VC: They were treating us like shit. You go into the Stonewall, you are going to have a little fun, and as soon as the lights go on: “It’s a raid!” They come over and look at you. If you had too much makeup on, they would start insulting you. They would check for three articles of clothing you were supposed to have on that pertained to your birth sex. They would give the lesbians what we used to call a Robin Hood: The cops would pull the back of their bra straps and let go so it would hurt their back.

MS: I’m across the street, and as the police would let people outside, people didn’t disperse. Anybody who had anything to lose ran away. So, you have this group of people who are not the highlight of society, shall we say. They’re hanging out, and the police on occasion would pop out and say, “Get away from here!” The surprise was that people would hurl insults back at the police. That hadn’t happened before. Eventually, people started throwing things at the door.

VC: The police started coming out with people they had arrested to put in the paddy wagon. I saw [trans activist] Miss Major get into the paddy wagon, and someone said [Miss Major] had been punched inside the bar. After that, the crowd started screaming at the police. I saw this lesbian come out, and a cop hit her. And that’s when the crowd really got upset. I saw a brick—I’m not saying it was from Sylvia [Rivera], but it came from her general area. I saw a brick flying right through the air and into a window. It wasn’t a shoe. It was a brick! And then the shit hit the fan. The cops went inside and locked the door. When we saw the people getting pushed and hurt, we said, “You know, this is enough already. What the hell are they doing?” 

Celebratory hang outside Stonewall Inn, after the riots

Photograph: Fred W. McDarrah/Getty Images


June 29, 1969: The revolution builds
MS: I was writing in the street with chalk: “Tomorrow night. Stonewall.” What that ended up being was the second night of Stonewall, when Martha Shelley and Marty Robinson gave speeches from the front door of the closed-up Stonewall. That night was the birth of the Gay Liberation Front. That was probably the most exciting year this community has ever had. There was not a night when I was not on that street. We issued medical alerts, we issued legal alerts, we issued police alerts, and we created the first trans organization, the first gay youth organization and the first gay community center.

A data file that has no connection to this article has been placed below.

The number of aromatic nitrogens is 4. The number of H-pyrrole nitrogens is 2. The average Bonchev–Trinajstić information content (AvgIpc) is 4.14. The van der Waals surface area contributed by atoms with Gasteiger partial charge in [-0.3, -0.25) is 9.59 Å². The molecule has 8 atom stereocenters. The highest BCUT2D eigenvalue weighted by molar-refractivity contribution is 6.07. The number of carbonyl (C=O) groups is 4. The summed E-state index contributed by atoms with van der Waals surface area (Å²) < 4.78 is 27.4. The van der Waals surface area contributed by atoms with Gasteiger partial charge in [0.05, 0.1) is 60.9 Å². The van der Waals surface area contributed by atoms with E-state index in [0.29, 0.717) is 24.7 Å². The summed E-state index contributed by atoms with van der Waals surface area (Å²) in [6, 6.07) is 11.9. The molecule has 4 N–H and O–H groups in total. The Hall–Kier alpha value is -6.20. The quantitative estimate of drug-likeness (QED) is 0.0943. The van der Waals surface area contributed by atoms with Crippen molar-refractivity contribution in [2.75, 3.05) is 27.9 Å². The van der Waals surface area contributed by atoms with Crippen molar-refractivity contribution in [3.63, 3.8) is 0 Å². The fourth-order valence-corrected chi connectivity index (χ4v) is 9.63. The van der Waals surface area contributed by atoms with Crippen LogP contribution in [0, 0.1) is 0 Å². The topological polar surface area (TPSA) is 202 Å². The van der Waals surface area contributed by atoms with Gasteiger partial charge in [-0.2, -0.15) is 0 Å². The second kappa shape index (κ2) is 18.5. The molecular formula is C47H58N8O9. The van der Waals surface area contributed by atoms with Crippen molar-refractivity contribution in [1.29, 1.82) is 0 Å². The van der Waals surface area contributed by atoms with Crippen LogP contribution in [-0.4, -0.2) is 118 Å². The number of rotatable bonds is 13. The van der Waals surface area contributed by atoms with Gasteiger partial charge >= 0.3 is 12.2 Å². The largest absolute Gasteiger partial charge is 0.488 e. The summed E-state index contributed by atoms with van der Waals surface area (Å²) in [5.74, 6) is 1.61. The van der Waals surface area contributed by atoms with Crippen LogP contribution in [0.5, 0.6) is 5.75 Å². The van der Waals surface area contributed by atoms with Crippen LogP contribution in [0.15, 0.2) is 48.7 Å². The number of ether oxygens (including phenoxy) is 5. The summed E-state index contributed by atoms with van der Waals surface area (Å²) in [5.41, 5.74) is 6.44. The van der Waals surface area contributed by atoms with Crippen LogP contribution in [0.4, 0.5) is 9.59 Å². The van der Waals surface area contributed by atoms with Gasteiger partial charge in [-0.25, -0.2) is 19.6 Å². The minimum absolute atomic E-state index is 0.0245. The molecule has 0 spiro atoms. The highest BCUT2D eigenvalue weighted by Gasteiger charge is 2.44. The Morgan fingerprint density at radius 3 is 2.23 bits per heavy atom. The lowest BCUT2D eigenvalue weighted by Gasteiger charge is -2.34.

June 28, 1970: The first Pride March
Ellen Broidy: It was extraordinary to be in the streets. Of course, there was a tremendous amount of fear, too. We had no idea what was going to happen, none whatsoever. We had no floats, nothing was mechanized, we had handmade signs and handmade banners.  

MS: From out of those 100 people at Stonewall, that day we saw 15,000 people march out of our ghetto and up to Central Park. That had never been done before. We dared the police to stop us. I finally had the feeling of Okay, I can shout I’m gay. On the street. We now own this area. We never had that. You couldn’t walk up and down Christopher Street, which was our home! It was the base of the gay community. You couldn’t do that. You didn’t feel free. Somehow, that night, we knew we would take back that street.